Friday 20 September 2019

Dunne's wife seeks to stop case over property transfer

Gayle Killilea, wife of Seán Dunne, at the Four Courts yesterday for a High Court action. Photo: Collins Courts
Gayle Killilea, wife of Seán Dunne, at the Four Courts yesterday for a High Court action. Photo: Collins Courts

Tim Healy

Gayle Killilea, wife of bankrupt developer Seán Dunne, wants to halt proceedings against her over the transfer of South African properties between the couple, the High Court heard.

The case relates to Mr Dunne's 2013 bankruptcy adjudications in both Ireland and the United States.

It was previously before the High Court when it rejected her claim America rather than Ireland was the appropriate forum for Ms Killilea's case.

She appealed and last January the Court of Appeal sent the question of which was the appropriate forum back to the High Court.

Yesterday, the High Court began re-hearing the matter.

The official in charge of Mr Dunne's Irish bankruptcy, official assignee Chris Lehane, claims there was a fraudulent transfer of assets in South Africa and Ireland between Mr Dunne and his wife.

Seán Dunne. Photo: Collins Courts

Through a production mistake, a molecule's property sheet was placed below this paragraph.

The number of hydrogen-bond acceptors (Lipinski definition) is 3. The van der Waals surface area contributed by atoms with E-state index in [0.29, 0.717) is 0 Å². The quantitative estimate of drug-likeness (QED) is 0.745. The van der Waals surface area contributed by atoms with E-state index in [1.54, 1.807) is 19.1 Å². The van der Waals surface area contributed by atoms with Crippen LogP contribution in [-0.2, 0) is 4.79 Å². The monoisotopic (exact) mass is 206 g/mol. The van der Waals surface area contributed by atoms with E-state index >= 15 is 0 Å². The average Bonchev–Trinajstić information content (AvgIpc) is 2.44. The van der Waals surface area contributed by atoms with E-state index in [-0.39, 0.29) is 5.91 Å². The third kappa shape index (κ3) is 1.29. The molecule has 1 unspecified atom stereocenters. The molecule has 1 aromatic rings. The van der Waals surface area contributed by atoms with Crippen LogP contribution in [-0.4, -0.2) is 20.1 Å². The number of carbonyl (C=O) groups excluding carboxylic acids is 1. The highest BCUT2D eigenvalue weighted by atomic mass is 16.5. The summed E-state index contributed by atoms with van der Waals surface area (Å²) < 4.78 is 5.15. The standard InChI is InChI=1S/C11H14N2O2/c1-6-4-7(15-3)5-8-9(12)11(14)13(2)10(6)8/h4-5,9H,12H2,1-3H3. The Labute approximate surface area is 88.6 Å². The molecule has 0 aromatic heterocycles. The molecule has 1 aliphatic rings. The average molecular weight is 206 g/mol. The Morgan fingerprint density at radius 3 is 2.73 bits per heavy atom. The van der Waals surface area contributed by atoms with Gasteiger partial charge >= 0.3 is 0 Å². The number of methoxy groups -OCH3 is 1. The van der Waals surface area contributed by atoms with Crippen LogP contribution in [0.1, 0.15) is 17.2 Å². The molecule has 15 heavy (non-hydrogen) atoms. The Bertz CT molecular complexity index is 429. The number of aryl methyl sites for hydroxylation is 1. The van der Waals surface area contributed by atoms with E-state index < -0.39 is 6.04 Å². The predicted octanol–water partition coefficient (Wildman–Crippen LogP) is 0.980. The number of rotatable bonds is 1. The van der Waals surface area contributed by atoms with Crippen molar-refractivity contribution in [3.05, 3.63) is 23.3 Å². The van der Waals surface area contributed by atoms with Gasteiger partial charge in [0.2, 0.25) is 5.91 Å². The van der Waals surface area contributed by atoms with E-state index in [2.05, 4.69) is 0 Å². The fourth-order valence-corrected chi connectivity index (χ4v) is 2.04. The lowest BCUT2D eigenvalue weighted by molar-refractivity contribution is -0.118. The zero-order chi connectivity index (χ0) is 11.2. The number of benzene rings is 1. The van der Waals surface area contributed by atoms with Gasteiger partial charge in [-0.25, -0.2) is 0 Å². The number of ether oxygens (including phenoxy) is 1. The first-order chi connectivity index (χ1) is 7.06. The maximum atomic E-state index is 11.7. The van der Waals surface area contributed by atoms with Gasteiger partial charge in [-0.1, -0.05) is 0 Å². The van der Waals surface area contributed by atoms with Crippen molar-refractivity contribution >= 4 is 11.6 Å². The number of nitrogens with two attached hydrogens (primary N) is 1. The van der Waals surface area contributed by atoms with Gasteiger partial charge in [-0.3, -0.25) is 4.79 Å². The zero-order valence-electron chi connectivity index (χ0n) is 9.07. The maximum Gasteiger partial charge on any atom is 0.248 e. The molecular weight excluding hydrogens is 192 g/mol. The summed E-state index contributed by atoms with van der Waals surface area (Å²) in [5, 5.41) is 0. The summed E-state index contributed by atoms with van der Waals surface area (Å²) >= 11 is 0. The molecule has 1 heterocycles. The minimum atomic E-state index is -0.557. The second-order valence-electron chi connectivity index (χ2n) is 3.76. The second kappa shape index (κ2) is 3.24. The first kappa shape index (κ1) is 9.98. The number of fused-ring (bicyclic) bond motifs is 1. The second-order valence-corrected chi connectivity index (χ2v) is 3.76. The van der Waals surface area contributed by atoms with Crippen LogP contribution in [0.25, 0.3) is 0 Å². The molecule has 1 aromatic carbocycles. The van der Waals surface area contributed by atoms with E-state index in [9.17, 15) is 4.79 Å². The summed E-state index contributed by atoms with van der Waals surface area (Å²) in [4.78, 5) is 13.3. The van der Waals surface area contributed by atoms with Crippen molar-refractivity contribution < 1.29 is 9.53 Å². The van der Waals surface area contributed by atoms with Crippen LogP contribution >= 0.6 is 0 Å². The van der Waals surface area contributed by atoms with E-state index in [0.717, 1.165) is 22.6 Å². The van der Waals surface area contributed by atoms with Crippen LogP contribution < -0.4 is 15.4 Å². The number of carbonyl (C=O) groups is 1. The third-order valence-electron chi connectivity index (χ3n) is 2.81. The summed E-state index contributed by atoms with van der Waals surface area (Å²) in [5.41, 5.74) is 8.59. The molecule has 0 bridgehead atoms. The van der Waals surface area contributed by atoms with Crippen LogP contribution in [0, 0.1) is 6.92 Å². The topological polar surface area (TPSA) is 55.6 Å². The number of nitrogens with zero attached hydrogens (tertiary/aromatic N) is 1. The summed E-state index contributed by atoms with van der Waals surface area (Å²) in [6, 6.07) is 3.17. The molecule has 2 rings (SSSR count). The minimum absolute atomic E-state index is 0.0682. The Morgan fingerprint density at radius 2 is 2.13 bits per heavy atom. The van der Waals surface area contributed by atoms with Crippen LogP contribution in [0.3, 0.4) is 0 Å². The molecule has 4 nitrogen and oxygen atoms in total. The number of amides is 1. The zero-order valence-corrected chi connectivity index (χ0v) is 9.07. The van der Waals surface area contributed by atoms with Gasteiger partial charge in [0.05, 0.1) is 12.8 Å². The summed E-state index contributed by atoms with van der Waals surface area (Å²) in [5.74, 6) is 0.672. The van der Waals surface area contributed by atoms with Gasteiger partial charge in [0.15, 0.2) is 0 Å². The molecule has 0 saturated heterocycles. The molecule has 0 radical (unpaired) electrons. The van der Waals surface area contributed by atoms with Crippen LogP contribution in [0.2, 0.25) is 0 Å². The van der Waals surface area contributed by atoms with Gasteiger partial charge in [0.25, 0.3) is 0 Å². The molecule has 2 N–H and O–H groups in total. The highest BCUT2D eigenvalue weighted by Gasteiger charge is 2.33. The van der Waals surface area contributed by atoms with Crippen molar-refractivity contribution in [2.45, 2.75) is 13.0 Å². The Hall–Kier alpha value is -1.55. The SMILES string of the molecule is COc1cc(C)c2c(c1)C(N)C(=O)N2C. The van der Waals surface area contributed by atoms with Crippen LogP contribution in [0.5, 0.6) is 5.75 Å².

Seán Dunne. Photo: Collins Courts

Mr Lehane's action relates to agreements between the couple in 2005 and 2008 to transfer interests to her and a number of assets, including a hotel called 'Lagoon Beach' in Cape Town, South Africa, and shares in an entity call 'Mavior'.

Ms Killilea claims Mr Lehane's proceedings are unfair because they cover the same grounds as proceedings that have been brought in the US.

She says the Irish proceedings should be discontinued.

Opening the case, her counsel John O'Donnell said it was his client's case that "a substantial overlap" exists between proceedings in Ireland and the US.

It was their case that the US was the only jurisdiction where Mr Dunne's estate could be administered, and Mr Lehane had nothing to administer, counsel said.

It is also argued that America is the appropriate jurisdiction or forum for the proceedings, known as the doctrine of "forum non-conveniens".

Mr Lehane opposes the application and says that certain issues concerning Mr Dunne's estate should be heard in Ireland, while others should be heard by the US courts. The hearing, before Mr Justice Brian McGovern, continues.

Irish Independent

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